5. Old Man says:

    Have any of you Anons read our UO Constitution? If you really want to find out if we have shared governance in a meaningful sense, I suggest you take it out for trial run. Make a constructive, substantive motion to the Senate, and see what happens.

  6. Old Man says:

    As long as State law confers veto power on Prexy, the best a Constitution can do is ensure that Prexy’s vetoes are very publicly visible and can occur only after opportunity for participation of the entire Statutory Faculty. I think that is the strongest Constitution you’ll find, at least in a public university. When Prexy makes too many vetoes, or one really bad one, his/her inability to work with the Faculty will be obvious, and a vote of No Confidence will follow. Whimsy is not free.
    So, if you want to establish a policy that will improve the University, bring it as a motion to the Senate and watch it work!

  7. Anonymous says:

    I don’t think such an adversarial approach toward shared governance is good for the UO — or good for its constitution, which is admirable in many ways but as yet young, fragile, and weak in practice. Courting a presidential veto — as almost happened this year with the IAC motion — is the *last* thing anyone should want.

    Let’s face it: the UO Constitution is a PDF file. And until leaders on both sides develop relationships of trust needed to sustain it, it will remain exactly that. Let’s hope Gottfredson will turn over a new leaf — I actually think he will. But the faculty leadership, for its part, will have to back down on its insistence in being an equal partner (much less a senior partner) in my view.

    Publish

    • Old Man says:

      I could not disagree more respectfully or wholeheartedly. The Constitution honors the State mandate for shared governance. It is designed to facilitate that sharing by promoting open discussion, not warfare, between Prexy and the Senate. It assumes that these discussions will generally lead to an understanding. Consensus is expected on most matters (as it was on the IAC) because most will agree that calling an Assembly is a “last resort”. When consensus between Senate and Prexy fails to be reached, as may happen when the issue is perceived to be a vital one, the entire Faculty will be called upon to weigh in, exercising its mandate to oversee the Senate. If the Faculty perceives the Senate as having acted unwisely, that will usually conclude the debate. If the Faculty upholds the Senate, Prexy will understand that the Faculty has a heartfelt and well-reasoned position. This may persuade him/her to compromise or relent, and consensus will have been reached. If Prexy, in his/her wisdom, persists by issuing a veto that explains his/her positiion to the Faculty, the Faculty will at least know that they have been heard.
      You may think the Constitution is too frail and untested. And so it will remain until it is put to a test. The Committee that created it and the Statutory Faculty who endorsed it and the President who ratified it think it’s ready for service.

    • Anonymous says:

      The discussion between the Old Man and Anon exposes contrasting views of shared governance. Anon advises that the sharing is likely to be more effective if conducted in off the record, in trust-building interactions between “faculty leadership” and our new President. Anon writes “ …faculty leadership, for its part, will have to back down on its insistence in being an equal partner (much less a senior partner) …”. Old Man suggests that the Faculty, as equal partners to the President (distinguished by veto authority, of course), should take leadership on issues that are important to the UO academic mission. Resolution of controversial issues, especially, will be aided by open and respectful discussion in the Senate, the University’s governing body on matters of academic importance.
      Increased faculty participation in the Senate, however, will be key to successful shared governance. Those who were at President Gottfredson’s introduction to the UO community last week were cheered by his call for such participation.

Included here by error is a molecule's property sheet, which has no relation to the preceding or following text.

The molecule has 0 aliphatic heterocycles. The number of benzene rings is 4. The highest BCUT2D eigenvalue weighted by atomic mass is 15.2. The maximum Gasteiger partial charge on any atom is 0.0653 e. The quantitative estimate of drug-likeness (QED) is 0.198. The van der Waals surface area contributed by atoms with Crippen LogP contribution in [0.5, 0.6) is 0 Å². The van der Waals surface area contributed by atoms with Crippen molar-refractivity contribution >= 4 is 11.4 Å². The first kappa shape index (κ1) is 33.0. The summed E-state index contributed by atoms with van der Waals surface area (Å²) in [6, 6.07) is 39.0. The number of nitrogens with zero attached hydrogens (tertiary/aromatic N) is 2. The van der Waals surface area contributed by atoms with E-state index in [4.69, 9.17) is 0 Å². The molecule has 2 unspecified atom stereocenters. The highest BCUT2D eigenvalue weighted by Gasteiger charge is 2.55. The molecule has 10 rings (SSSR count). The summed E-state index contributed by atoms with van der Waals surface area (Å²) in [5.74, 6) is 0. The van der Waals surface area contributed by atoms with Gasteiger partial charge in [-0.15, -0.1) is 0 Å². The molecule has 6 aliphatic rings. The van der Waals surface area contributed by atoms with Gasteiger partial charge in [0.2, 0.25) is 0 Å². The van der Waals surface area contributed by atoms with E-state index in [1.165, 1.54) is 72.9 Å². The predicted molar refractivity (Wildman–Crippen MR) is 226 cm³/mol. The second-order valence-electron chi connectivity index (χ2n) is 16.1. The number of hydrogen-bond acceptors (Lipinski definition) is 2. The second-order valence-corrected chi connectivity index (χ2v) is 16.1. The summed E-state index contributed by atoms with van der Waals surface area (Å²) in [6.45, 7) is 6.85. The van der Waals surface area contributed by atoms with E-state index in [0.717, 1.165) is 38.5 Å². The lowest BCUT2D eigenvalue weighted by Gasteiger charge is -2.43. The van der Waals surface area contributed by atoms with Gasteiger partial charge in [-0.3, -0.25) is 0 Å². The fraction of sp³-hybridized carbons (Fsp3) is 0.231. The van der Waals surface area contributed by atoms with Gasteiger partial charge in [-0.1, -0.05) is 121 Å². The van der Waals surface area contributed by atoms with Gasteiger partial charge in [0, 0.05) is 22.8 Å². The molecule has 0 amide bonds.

8. Anonymous says:

    WaPo has more scurrilous details on how to throw a popular university president under a bus – a roster of dirty tricks that is truly old-school. Meanwhile, our poor colleagues in Charlottesville may – or may not – be moving from “anger” to “bargaining.”

    http://www.washingtonpost.com/local/education/u-va-board-leaders-wanted-president-teresa-sullivan-to-make-cuts/2012/06/17/gJQA4ijrhV_story.html?hpid=z2

  9. Anonymous says:

    “as high-handed as Dragas appears – and it’s pretty amazing – at the root this seems to be actual dispute about how best to improve UVA. Compare this to the dispute that got Lariviere fired: he had a plan to improve UO, but the board and the governor did not want UO to get better, because they thought that would distract from the other state schools.”

    In controversies like this, everybody is going to say they are just trying to do their jobs. The OUS board’s job is to run the entire state university system, so they said they were trying to do what’s best for the system. Dragas’s job is to oversee UVa, so she’s going to say she’s trying to do what’s best for UVa. If you keep the “trying to”‘s in there, I might actually believe OUS more, which is really saying something.

  10. Anonymous says:

    “..but the board and the governor did not want UO to get better, because they thought that would distract from the other state schools.”

    Really? Sounds a lot like ‘who’s your daddy?’.

    With UVa. you’re cherry pickin’ a situation that doesn’t appear, from this presentation, similar once you get beyond media sound bites.

    Next?

  11. Anonymous says:

    So Dragas’s PR firm contacted me about being a “transition consultant” — basically, faculty-to-faculty contact with some of my counterparts at UVa. “We’ve been there, grieved, healed, moved on, etc.” Nice package they’re offering — all-expenses-paid trip to a retreat in the Shenandoahs, plus a $5,000 consulting fee. Should I do it?

    The hitch is they want me to sign a statement that says, in part, “I am committed to helping the entire UVa community heal at this trying time of management transition and am confident that the Board of Visitors is committed to a consultative and inclusive process going forward, one that involves all stakeholders and upholds Mr. Jefferson’s highest principles…except, of course, the one that led him, round about 1776, to start a shooting war against disconnected numbskulls with nothing better to do than revel in their own illegitimate authority. Cuz we definitely don’t want to invite that comparison.”